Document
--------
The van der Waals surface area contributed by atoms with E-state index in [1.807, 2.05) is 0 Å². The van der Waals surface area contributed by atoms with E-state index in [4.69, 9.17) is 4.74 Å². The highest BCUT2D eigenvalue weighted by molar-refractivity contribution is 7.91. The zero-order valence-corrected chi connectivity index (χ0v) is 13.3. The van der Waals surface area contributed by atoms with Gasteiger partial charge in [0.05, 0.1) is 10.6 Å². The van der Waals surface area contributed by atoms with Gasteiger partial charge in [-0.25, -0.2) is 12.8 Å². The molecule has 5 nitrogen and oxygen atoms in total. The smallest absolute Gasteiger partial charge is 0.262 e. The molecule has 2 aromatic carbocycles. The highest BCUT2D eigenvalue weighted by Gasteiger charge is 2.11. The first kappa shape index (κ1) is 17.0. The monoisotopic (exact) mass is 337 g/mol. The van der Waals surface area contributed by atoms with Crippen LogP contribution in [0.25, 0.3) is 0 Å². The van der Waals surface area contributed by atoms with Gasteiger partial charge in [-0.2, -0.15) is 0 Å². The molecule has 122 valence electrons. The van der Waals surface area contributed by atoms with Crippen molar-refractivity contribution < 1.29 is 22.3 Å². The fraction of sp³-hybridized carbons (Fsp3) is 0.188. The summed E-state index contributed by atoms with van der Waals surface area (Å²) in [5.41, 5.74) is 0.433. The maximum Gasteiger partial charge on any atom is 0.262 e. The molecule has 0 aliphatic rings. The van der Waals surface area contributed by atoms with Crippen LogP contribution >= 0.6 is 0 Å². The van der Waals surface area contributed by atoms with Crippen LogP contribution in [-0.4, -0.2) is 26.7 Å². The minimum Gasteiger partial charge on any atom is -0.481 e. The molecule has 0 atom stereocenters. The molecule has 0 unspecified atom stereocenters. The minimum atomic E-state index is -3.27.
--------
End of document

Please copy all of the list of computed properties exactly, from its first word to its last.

The van der Waals surface area contributed by atoms with E-state index in [1.807, 2.05) is 0 Å². The van der Waals surface area contributed by atoms with E-state index in [4.69, 9.17) is 4.74 Å². The highest BCUT2D eigenvalue weighted by molar-refractivity contribution is 7.91. The zero-order valence-corrected chi connectivity index (χ0v) is 13.3. The van der Waals surface area contributed by atoms with Gasteiger partial charge in [0.05, 0.1) is 10.6 Å². The van der Waals surface area contributed by atoms with Gasteiger partial charge in [-0.25, -0.2) is 12.8 Å². The molecule has 5 nitrogen and oxygen atoms in total. The smallest absolute Gasteiger partial charge is 0.262 e. The molecule has 2 aromatic carbocycles. The highest BCUT2D eigenvalue weighted by Gasteiger charge is 2.11. The first kappa shape index (κ1) is 17.0. The monoisotopic (exact) mass is 337 g/mol. The van der Waals surface area contributed by atoms with Crippen LogP contribution in [0.25, 0.3) is 0 Å². The van der Waals surface area contributed by atoms with Gasteiger partial charge in [-0.2, -0.15) is 0 Å². The molecule has 122 valence electrons. The van der Waals surface area contributed by atoms with Crippen molar-refractivity contribution < 1.29 is 22.3 Å². The fraction of sp³-hybridized carbons (Fsp3) is 0.188. The summed E-state index contributed by atoms with van der Waals surface area (Å²) in [5.41, 5.74) is 0.433. The maximum Gasteiger partial charge on any atom is 0.262 e. The molecule has 0 aliphatic rings. The van der Waals surface area contributed by atoms with Crippen LogP contribution >= 0.6 is 0 Å². The van der Waals surface area contributed by atoms with Crippen LogP contribution in [-0.4, -0.2) is 26.7 Å². The minimum Gasteiger partial charge on any atom is -0.481 e. The molecule has 0 atom stereocenters. The molecule has 0 unspecified atom stereocenters. The minimum atomic E-state index is -3.27.